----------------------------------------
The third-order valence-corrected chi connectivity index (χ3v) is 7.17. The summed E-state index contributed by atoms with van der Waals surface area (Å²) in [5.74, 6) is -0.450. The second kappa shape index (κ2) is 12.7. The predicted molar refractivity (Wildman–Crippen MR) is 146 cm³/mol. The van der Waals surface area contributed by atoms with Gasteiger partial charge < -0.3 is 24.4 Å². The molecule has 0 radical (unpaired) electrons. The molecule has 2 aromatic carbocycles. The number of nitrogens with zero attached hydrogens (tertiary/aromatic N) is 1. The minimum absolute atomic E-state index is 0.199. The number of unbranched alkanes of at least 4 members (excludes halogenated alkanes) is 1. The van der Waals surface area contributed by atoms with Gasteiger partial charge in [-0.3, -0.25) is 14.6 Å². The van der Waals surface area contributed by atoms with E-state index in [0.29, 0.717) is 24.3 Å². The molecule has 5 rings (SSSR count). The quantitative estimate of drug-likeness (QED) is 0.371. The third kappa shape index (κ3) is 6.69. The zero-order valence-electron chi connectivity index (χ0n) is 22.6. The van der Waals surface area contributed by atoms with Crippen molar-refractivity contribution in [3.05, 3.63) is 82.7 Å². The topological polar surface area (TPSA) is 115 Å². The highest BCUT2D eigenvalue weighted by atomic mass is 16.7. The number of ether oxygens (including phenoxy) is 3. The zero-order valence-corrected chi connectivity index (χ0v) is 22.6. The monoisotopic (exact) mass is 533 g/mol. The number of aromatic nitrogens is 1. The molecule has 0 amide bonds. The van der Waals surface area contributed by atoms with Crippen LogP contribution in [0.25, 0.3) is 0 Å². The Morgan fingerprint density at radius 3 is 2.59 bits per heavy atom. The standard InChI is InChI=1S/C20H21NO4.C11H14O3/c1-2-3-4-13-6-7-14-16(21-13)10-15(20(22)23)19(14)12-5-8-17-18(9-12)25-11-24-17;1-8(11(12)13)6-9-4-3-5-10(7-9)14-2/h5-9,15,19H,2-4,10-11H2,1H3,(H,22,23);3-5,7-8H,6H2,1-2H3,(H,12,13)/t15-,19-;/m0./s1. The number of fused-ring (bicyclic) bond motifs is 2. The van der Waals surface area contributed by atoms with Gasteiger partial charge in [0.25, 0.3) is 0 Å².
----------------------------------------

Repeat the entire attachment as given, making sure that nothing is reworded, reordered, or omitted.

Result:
The third-order valence-corrected chi connectivity index (χ3v) is 7.17. The summed E-state index contributed by atoms with van der Waals surface area (Å²) in [5.74, 6) is -0.450. The second kappa shape index (κ2) is 12.7. The predicted molar refractivity (Wildman–Crippen MR) is 146 cm³/mol. The van der Waals surface area contributed by atoms with Gasteiger partial charge < -0.3 is 24.4 Å². The molecule has 0 radical (unpaired) electrons. The molecule has 2 aromatic carbocycles. The number of nitrogens with zero attached hydrogens (tertiary/aromatic N) is 1. The minimum absolute atomic E-state index is 0.199. The number of unbranched alkanes of at least 4 members (excludes halogenated alkanes) is 1. The van der Waals surface area contributed by atoms with Gasteiger partial charge in [-0.3, -0.25) is 14.6 Å². The van der Waals surface area contributed by atoms with E-state index in [0.29, 0.717) is 24.3 Å². The molecule has 5 rings (SSSR count). The quantitative estimate of drug-likeness (QED) is 0.371. The third kappa shape index (κ3) is 6.69. The zero-order valence-electron chi connectivity index (χ0n) is 22.6. The van der Waals surface area contributed by atoms with Crippen molar-refractivity contribution in [3.05, 3.63) is 82.7 Å². The topological polar surface area (TPSA) is 115 Å². The highest BCUT2D eigenvalue weighted by atomic mass is 16.7. The number of ether oxygens (including phenoxy) is 3. The zero-order valence-corrected chi connectivity index (χ0v) is 22.6. The monoisotopic (exact) mass is 533 g/mol. The number of aromatic nitrogens is 1. The molecule has 0 amide bonds. The van der Waals surface area contributed by atoms with Crippen LogP contribution in [0.25, 0.3) is 0 Å². The Morgan fingerprint density at radius 3 is 2.59 bits per heavy atom. The standard InChI is InChI=1S/C20H21NO4.C11H14O3/c1-2-3-4-13-6-7-14-16(21-13)10-15(20(22)23)19(14)12-5-8-17-18(9-12)25-11-24-17;1-8(11(12)13)6-9-4-3-5-10(7-9)14-2/h5-9,15,19H,2-4,10-11H2,1H3,(H,22,23);3-5,7-8H,6H2,1-2H3,(H,12,13)/t15-,19-;/m0./s1. The number of fused-ring (bicyclic) bond motifs is 2. The van der Waals surface area contributed by atoms with Gasteiger partial charge in [0.25, 0.3) is 0 Å².